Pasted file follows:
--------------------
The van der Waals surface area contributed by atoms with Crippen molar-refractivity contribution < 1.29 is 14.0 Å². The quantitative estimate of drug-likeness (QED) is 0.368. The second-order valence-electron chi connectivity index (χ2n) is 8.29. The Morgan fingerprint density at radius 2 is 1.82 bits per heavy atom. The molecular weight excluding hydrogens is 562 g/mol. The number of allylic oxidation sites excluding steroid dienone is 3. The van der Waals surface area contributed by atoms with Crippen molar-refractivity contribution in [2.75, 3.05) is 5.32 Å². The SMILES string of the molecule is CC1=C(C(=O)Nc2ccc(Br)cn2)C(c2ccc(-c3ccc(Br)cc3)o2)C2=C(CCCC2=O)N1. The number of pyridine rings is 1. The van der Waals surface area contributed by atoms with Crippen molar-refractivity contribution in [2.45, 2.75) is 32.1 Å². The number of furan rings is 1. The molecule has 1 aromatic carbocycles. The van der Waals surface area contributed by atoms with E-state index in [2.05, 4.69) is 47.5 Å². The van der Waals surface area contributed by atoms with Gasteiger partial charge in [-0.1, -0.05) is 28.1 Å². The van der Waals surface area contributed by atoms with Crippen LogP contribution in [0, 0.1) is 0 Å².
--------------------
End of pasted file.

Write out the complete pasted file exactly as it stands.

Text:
The van der Waals surface area contributed by atoms with Crippen molar-refractivity contribution < 1.29 is 14.0 Å². The quantitative estimate of drug-likeness (QED) is 0.368. The second-order valence-electron chi connectivity index (χ2n) is 8.29. The Morgan fingerprint density at radius 2 is 1.82 bits per heavy atom. The molecular weight excluding hydrogens is 562 g/mol. The number of allylic oxidation sites excluding steroid dienone is 3. The van der Waals surface area contributed by atoms with Crippen molar-refractivity contribution in [2.75, 3.05) is 5.32 Å². The SMILES string of the molecule is CC1=C(C(=O)Nc2ccc(Br)cn2)C(c2ccc(-c3ccc(Br)cc3)o2)C2=C(CCCC2=O)N1. The number of pyridine rings is 1. The van der Waals surface area contributed by atoms with Crippen molar-refractivity contribution in [2.45, 2.75) is 32.1 Å². The number of furan rings is 1. The molecule has 1 aromatic carbocycles. The van der Waals surface area contributed by atoms with E-state index in [2.05, 4.69) is 47.5 Å². The van der Waals surface area contributed by atoms with Gasteiger partial charge in [-0.1, -0.05) is 28.1 Å². The van der Waals surface area contributed by atoms with Crippen LogP contribution in [0, 0.1) is 0 Å².